Guernsey Photography Festival Closing Party – Old Tax Office – 20/10/18

The Recks
Richey Powers of The Recks

The past few years have seen the Guernsey Photography Festival take over different, empty and abandoned, spaces around St Peter Port to exhibit a wide range from works from photographers of various styles with collections from all over the world (including Guernsey).

2018 was no different as they took over the old income tax offices behind the south esplanade which, for the photography exhibition, is a tremendous venue with its maze-like corridors and rooms that bring to mind Willy Wonka’s chocolate factory in the Gene Wilder movie with their total lack of sensible size and shape.

To close the 2018 festival a party was held in the venue, in conjunction with the Vale Earth Fair, featuring a trio of the most undeniably hip bands in the island, in The Recks, Lord Vapour and The Cor Damme Lars.

The Cor Damme Lars
The Cor Damme Lars

Having begun to make a name for themselves over the summer as a trio, The Cor Damme Lars debuted a new expanded line up here with drums (provided by The Honest Crooks’ Andy Nicholson) and upright bass (Tom Bradshaw of Buffalo Huddleston).

The new rhythm section instantly kicked the band’s sound up a gear towards the foot stomping, good time, vibes they have always hinted at.

I have to admit that many of their songs did still seem to merge together a little too much tonight, though I did wake up the following morning with one of their more singalong moments lodged in my head so they must be doing something right.

On top of which they set the scene well as the room got busier and certainly seemed to grab the attention and imagination of many in attendance.

Lord Vapour
Lord Vapour

Having played a highlight set at last month’s Sark Roots Festival I was looking forward to Lord Vapour more than I had in sometime, and it seemed I wasn’t alone as many in the now busy, low ceilinged, former office were packed up to what could loosely be called ‘the stage’ (though corner of the room would be more appropriate).

Beginning with a slow and atmospheric jam unfortunately made for a less than engaging start to the set and it was after taking only a few steps back from the area right in front of the stage that the limitations of the room first became evident.

The lack of raised stage and low ceiling combined with the wall of bodies in front of the stage meant the only sound that made it even half way back in the room was a muddy confusion leading to the music becoming little more than a wall of noise devoid of any feeling.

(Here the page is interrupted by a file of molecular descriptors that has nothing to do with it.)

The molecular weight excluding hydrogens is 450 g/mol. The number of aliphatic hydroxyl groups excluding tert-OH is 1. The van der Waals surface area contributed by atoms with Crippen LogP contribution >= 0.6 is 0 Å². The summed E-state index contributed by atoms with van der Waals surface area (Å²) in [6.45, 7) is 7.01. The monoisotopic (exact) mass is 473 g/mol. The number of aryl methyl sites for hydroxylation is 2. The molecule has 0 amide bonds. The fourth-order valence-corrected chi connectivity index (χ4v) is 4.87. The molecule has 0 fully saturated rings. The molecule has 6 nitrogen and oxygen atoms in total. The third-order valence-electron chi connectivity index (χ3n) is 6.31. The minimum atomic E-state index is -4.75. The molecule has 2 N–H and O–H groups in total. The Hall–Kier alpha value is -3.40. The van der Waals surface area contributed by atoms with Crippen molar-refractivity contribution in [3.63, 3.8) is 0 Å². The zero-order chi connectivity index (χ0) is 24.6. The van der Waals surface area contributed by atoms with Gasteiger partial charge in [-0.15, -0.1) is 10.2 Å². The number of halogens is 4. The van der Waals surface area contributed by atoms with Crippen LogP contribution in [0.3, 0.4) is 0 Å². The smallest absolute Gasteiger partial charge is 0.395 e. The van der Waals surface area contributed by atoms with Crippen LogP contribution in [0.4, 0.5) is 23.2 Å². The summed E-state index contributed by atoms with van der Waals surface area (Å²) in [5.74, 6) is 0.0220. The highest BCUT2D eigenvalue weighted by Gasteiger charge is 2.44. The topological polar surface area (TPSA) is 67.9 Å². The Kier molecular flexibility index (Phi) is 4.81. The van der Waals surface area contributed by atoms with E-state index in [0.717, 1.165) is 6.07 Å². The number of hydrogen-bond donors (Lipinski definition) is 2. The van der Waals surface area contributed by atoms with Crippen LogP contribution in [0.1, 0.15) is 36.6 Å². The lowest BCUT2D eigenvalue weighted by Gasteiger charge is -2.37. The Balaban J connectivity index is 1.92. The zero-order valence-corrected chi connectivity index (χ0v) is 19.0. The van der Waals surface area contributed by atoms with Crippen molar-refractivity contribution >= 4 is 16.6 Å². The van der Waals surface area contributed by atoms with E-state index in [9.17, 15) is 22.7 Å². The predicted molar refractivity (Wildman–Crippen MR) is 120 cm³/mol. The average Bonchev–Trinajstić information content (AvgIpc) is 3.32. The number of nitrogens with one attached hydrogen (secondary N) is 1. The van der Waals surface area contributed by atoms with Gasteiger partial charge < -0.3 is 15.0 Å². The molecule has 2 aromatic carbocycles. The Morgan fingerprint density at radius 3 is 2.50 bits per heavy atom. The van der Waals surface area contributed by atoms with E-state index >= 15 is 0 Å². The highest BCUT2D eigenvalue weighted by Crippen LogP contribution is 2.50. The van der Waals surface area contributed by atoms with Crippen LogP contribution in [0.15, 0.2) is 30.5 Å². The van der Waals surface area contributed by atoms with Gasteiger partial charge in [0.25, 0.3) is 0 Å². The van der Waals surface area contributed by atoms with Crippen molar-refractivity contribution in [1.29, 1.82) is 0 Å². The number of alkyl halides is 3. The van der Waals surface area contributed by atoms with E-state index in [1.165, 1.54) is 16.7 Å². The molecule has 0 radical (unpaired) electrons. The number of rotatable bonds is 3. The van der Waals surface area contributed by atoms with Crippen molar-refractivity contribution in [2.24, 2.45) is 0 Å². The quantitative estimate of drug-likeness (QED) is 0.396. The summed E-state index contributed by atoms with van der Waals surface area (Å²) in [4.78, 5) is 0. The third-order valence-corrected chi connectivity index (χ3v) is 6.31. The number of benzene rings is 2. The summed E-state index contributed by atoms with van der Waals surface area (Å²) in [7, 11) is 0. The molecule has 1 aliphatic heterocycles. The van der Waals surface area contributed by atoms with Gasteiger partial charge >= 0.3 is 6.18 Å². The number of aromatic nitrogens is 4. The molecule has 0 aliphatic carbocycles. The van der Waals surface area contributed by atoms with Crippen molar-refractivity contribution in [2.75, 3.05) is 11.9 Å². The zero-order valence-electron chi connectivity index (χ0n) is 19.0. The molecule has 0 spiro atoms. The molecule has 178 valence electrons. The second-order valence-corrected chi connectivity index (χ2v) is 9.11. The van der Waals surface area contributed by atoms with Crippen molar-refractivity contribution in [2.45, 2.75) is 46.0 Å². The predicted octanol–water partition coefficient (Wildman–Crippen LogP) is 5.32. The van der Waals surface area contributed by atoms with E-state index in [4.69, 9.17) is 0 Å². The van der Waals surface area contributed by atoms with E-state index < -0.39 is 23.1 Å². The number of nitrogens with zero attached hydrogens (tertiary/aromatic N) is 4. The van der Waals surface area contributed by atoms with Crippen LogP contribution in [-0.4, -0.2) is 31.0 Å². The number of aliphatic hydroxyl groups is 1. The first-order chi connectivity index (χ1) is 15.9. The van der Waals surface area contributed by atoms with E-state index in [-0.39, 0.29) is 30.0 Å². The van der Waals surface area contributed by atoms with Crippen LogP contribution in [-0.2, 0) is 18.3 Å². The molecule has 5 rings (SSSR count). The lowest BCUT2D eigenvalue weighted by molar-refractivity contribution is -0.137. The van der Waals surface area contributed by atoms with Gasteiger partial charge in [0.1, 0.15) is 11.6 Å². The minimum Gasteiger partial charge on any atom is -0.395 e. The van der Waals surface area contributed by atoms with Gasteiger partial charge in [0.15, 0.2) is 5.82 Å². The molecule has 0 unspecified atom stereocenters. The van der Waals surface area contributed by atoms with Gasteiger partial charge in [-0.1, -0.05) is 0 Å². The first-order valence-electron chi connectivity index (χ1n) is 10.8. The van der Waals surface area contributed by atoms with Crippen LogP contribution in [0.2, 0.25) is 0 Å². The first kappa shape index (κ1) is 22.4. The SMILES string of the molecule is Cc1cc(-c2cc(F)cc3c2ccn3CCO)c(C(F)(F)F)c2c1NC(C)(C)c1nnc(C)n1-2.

I’m willing to give the band’s performance the benefit of the doubt, but unfortunately it wasn’t a set I enjoyed potentially due to circumstance more than anything the band did or didn’t do and those right at the front certainly seemed to be loving it.

The Recks
The Recks

With the venue now even busier and the main room reaching unbearable levels of heat and stuffiness The Recks took to the stage, once again with the audience packed up all but nose-to-nose with Richey, Ash and Greg.

As with Lord Vapour, but even more extremely, being anywhere other than right at the front made it all but impossible to engage with and enjoy the band’s performance which, combined with the sense of claustrophobia created by the space, rather killed the event for me.

On the few occasions I did manage to get near the front it was clear The Recks were doing exactly what we know them to do and delivering a great performance despite the challenging conditions and their usual dedicated fans were eating it up (though I suspect at this point the band could do anything and it would get a rousing ovation).

A potentially interesting moment came as Lord Vapour’s drummer Squirrel joined the psyche-folk quintet to add flute to Spanish Relations but again the sound got mostly lost.

The Recks
The Recks

While I have great admiration for the band managing to complete a lengthy performance in a room virtually devoid of breathable air, it was again impossible to get any real enjoyment from it as, for the most part, I may as well have been listening to a poorly recorded live album in a sauna.

While many seem to have a very positive feeling about the potential use of the space as an arts venue going forward I would hope that if any full-scale live music events were to happen there again a lot of work would need to be done to improve virtually everything about it as there’s no doubting that the venue spoiled what, given the line up of bands, really should have been a very enjoyable night.

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